- The Washington Times - Sunday, August 12, 2001

The starting quarterback is out. So are both defensive ends and the receiving tight end. Several starting jobs are unsettled and at least a dozen roster slots remain undecided.

The Washington Redskins open the preseason tonight at the Kansas City Chiefs with many questions. And perhaps the most important revolve around the return timetables for injured quarterback Jeff George, tight end Stephen Alexander and defensive ends Marco Coleman and Bruce Smith. The fact that the Redskins have four marquee players absent before having faced an opponent underscores how brittle the roster is.

The Redskins must show they have depth at key positions. Can quarterback Todd Husak earn the backup job, or will the team begin shopping for a veteran? Will the new West Coast offense survive without its passer, George, and potential lead target, Alexander? Does the defensive line have a pass rush without its ends?

The Redskins return an NFL-low 29 players for coach Marty Schottenheimer's debut season. There are nine new starters from last year's opening lineup, and that's not including the injured quartet. Schottenheimer brought a youth movement to the NFL's oldest team in 2000. However, that means the preseason opener is a test run for several groups.

For Schottenheimer, it's simply a relief to finally have a game after signing on more than eight months ago. He finds it "ironic" to start against his old team, but he considers the regular-season opener at San Diego much more meaningful.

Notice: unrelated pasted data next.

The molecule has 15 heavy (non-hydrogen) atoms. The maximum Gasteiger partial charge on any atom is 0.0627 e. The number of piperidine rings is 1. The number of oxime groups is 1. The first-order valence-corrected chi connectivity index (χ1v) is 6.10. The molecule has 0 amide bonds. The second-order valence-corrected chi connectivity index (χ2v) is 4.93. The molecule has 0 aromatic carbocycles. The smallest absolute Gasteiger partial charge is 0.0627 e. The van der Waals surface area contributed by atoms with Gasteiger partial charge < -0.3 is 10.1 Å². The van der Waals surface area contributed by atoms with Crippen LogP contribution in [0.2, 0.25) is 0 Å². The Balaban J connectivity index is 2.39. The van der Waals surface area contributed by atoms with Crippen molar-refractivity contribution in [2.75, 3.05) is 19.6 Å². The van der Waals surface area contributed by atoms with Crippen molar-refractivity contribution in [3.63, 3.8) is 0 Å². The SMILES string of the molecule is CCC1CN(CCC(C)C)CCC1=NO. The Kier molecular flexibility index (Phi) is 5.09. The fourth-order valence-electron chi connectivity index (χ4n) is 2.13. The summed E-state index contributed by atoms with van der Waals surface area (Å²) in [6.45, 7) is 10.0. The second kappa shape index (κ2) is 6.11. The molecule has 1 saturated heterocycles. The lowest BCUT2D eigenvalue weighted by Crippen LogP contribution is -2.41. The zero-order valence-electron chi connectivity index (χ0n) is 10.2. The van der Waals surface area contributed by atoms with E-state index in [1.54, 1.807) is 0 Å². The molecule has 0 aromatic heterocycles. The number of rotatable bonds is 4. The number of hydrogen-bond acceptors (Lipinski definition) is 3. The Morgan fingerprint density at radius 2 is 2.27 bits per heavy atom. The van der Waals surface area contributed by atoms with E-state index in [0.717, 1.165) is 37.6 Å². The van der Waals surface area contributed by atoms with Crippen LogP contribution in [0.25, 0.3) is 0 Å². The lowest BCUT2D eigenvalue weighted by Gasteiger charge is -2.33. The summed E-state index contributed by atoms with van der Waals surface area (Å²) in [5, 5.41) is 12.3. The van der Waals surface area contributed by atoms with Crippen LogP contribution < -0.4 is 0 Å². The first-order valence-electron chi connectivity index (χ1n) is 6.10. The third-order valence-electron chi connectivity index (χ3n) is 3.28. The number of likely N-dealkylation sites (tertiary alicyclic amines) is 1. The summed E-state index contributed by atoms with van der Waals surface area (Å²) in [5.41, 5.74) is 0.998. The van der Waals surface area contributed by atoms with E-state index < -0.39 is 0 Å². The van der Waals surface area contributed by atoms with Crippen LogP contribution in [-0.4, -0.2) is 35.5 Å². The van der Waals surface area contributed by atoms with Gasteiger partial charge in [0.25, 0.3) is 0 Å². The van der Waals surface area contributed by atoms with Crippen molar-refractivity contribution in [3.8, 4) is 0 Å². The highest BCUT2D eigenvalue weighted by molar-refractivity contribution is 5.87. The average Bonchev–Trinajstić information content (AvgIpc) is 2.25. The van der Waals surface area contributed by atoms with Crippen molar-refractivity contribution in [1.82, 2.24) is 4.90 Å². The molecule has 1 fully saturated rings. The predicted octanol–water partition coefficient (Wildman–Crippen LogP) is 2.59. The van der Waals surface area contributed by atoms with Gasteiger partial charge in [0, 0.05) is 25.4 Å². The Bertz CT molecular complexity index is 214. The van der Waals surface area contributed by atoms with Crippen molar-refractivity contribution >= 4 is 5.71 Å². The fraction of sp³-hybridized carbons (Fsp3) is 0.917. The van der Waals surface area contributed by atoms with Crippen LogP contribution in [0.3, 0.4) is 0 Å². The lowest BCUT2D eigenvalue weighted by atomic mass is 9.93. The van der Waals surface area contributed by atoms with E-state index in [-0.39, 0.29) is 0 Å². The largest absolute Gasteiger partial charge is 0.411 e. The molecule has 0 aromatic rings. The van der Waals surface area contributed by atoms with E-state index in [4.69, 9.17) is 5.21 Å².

"I'm looking forward to this from the standpoint that our football team gets a chance to finally play football," he said.

Schottenheimer wants to see how his special teams perform. A newfound emphasis has special teams work coming in the middle of practices. Kicker Brett Conway's performance will be vital for a team whose playoff hopes sank last year when it lost three games on failed late kicks. Special teams will decide a number of backup spots and will show coaches which reserves to concentrate on for the rest of camp.

"Most importantly, how will the young guys stand up to the pressure of an NFL game?" Schottenheimer said. "You have certain players you've watched through the offseason and think this guy has a chance to be a player, but until you actually see him do it live in a game, you're not sure. And when you see it once, you think, 'Hey, we're headed in the right direction, and this kid has a chance to help us.' "

Starters will play about 10-12 snaps, which should cover the first quarter. Husak gets the first half, and fourth-rounder Sage Rosenfels will play the second half. If Husak plays well while George recovers, he should retain the backup job. Otherwise, the team will consider signing a veteran.

"I want to see him go up and down the field and put the ball in the end zone like any other quarterback," Schottenheimer said.

This is also the debut of receiver Rod Gardner, the team's first-round pick, and cornerback Fred Smoot, a second-rounder. Neither will start, but with good preseason efforts both could join the first unit in coming weeks. With impressive practices, the pair has overcome delayed starts following their holdouts.

"I don't have any sense they haven't caught up," Schottenheimer said. "Fred, in particular, is very instinctive."

Neither team will reveal much of its playbook. First games are meant to develop timing, and neither will show more than a basic scheme with a regular-season meeting scheduled Sept. 30.

"Preseason games are pretty vanilla anyway, especially the first one," Kansas City coach Dick Vermeil said. "You want to give the kids an opportunity to play, not play and think a lot. We'll be more vanilla than normal, but not because we're playing them again."

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